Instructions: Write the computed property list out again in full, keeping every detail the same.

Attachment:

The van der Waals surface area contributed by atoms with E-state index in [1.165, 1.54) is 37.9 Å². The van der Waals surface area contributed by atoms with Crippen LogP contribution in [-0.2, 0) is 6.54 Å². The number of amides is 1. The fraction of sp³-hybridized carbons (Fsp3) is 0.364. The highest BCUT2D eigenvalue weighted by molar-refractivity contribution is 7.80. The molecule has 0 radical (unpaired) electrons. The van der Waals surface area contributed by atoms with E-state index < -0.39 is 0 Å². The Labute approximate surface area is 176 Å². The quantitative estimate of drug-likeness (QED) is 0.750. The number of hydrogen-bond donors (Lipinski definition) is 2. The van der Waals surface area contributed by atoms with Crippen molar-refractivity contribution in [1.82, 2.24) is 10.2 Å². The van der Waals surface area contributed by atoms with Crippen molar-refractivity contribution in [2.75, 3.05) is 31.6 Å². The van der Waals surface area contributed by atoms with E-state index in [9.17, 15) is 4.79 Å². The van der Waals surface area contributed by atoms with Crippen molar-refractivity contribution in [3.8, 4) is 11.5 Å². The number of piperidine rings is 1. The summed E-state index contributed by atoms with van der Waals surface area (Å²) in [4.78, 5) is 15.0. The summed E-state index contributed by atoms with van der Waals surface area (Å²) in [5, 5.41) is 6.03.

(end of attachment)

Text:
The van der Waals surface area contributed by atoms with E-state index in [1.165, 1.54) is 37.9 Å². The van der Waals surface area contributed by atoms with Crippen LogP contribution in [-0.2, 0) is 6.54 Å². The number of amides is 1. The fraction of sp³-hybridized carbons (Fsp3) is 0.364. The highest BCUT2D eigenvalue weighted by molar-refractivity contribution is 7.80. The molecule has 0 radical (unpaired) electrons. The van der Waals surface area contributed by atoms with E-state index < -0.39 is 0 Å². The Labute approximate surface area is 176 Å². The quantitative estimate of drug-likeness (QED) is 0.750. The number of hydrogen-bond donors (Lipinski definition) is 2. The van der Waals surface area contributed by atoms with Crippen molar-refractivity contribution in [1.82, 2.24) is 10.2 Å². The van der Waals surface area contributed by atoms with Crippen molar-refractivity contribution in [2.75, 3.05) is 31.6 Å². The van der Waals surface area contributed by atoms with E-state index in [9.17, 15) is 4.79 Å². The van der Waals surface area contributed by atoms with Crippen molar-refractivity contribution in [3.8, 4) is 11.5 Å². The number of piperidine rings is 1. The summed E-state index contributed by atoms with van der Waals surface area (Å²) in [4.78, 5) is 15.0. The summed E-state index contributed by atoms with van der Waals surface area (Å²) in [5, 5.41) is 6.03.